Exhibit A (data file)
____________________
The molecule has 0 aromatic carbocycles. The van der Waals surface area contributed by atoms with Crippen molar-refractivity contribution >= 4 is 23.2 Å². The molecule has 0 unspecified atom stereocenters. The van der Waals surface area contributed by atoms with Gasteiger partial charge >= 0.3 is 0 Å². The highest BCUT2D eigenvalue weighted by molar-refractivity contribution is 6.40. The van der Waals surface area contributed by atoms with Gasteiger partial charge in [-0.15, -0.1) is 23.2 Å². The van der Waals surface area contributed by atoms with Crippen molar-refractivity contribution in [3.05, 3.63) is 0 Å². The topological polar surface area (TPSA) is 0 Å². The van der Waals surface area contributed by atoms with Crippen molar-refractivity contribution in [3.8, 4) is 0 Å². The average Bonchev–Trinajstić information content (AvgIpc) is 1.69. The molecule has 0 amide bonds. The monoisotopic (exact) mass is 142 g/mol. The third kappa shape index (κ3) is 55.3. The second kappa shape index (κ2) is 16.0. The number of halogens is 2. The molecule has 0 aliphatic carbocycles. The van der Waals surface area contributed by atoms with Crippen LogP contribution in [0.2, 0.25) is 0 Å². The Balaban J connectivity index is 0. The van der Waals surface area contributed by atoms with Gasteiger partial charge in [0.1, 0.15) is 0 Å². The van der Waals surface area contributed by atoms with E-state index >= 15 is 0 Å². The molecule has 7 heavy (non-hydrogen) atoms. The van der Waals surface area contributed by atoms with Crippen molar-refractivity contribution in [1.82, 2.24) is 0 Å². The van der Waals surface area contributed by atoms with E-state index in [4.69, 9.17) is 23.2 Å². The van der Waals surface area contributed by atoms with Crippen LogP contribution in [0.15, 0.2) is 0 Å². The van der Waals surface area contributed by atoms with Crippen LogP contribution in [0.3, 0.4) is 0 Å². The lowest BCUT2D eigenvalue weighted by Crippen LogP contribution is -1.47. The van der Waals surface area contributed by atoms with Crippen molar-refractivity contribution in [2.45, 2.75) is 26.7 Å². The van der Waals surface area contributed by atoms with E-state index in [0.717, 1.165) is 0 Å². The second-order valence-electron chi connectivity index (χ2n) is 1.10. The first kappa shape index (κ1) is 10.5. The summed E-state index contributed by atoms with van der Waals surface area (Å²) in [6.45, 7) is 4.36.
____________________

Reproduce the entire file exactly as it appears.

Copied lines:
The molecule has 0 aromatic carbocycles. The van der Waals surface area contributed by atoms with Crippen molar-refractivity contribution >= 4 is 23.2 Å². The molecule has 0 unspecified atom stereocenters. The van der Waals surface area contributed by atoms with Gasteiger partial charge >= 0.3 is 0 Å². The highest BCUT2D eigenvalue weighted by molar-refractivity contribution is 6.40. The van der Waals surface area contributed by atoms with Gasteiger partial charge in [-0.15, -0.1) is 23.2 Å². The van der Waals surface area contributed by atoms with Crippen molar-refractivity contribution in [3.05, 3.63) is 0 Å². The topological polar surface area (TPSA) is 0 Å². The van der Waals surface area contributed by atoms with Crippen molar-refractivity contribution in [3.8, 4) is 0 Å². The average Bonchev–Trinajstić information content (AvgIpc) is 1.69. The molecule has 0 amide bonds. The monoisotopic (exact) mass is 142 g/mol. The third kappa shape index (κ3) is 55.3. The second kappa shape index (κ2) is 16.0. The number of halogens is 2. The molecule has 0 aliphatic carbocycles. The van der Waals surface area contributed by atoms with Crippen LogP contribution in [0.2, 0.25) is 0 Å². The Balaban J connectivity index is 0. The van der Waals surface area contributed by atoms with Gasteiger partial charge in [0.1, 0.15) is 0 Å². The van der Waals surface area contributed by atoms with E-state index >= 15 is 0 Å². The molecule has 7 heavy (non-hydrogen) atoms. The van der Waals surface area contributed by atoms with Crippen molar-refractivity contribution in [1.82, 2.24) is 0 Å². The van der Waals surface area contributed by atoms with E-state index in [4.69, 9.17) is 23.2 Å². The van der Waals surface area contributed by atoms with Crippen LogP contribution in [0.15, 0.2) is 0 Å². The van der Waals surface area contributed by atoms with Crippen LogP contribution in [0.3, 0.4) is 0 Å². The lowest BCUT2D eigenvalue weighted by Crippen LogP contribution is -1.47. The van der Waals surface area contributed by atoms with Crippen molar-refractivity contribution in [2.45, 2.75) is 26.7 Å². The van der Waals surface area contributed by atoms with E-state index in [0.717, 1.165) is 0 Å². The second-order valence-electron chi connectivity index (χ2n) is 1.10. The first kappa shape index (κ1) is 10.5. The summed E-state index contributed by atoms with van der Waals surface area (Å²) in [6.45, 7) is 4.36.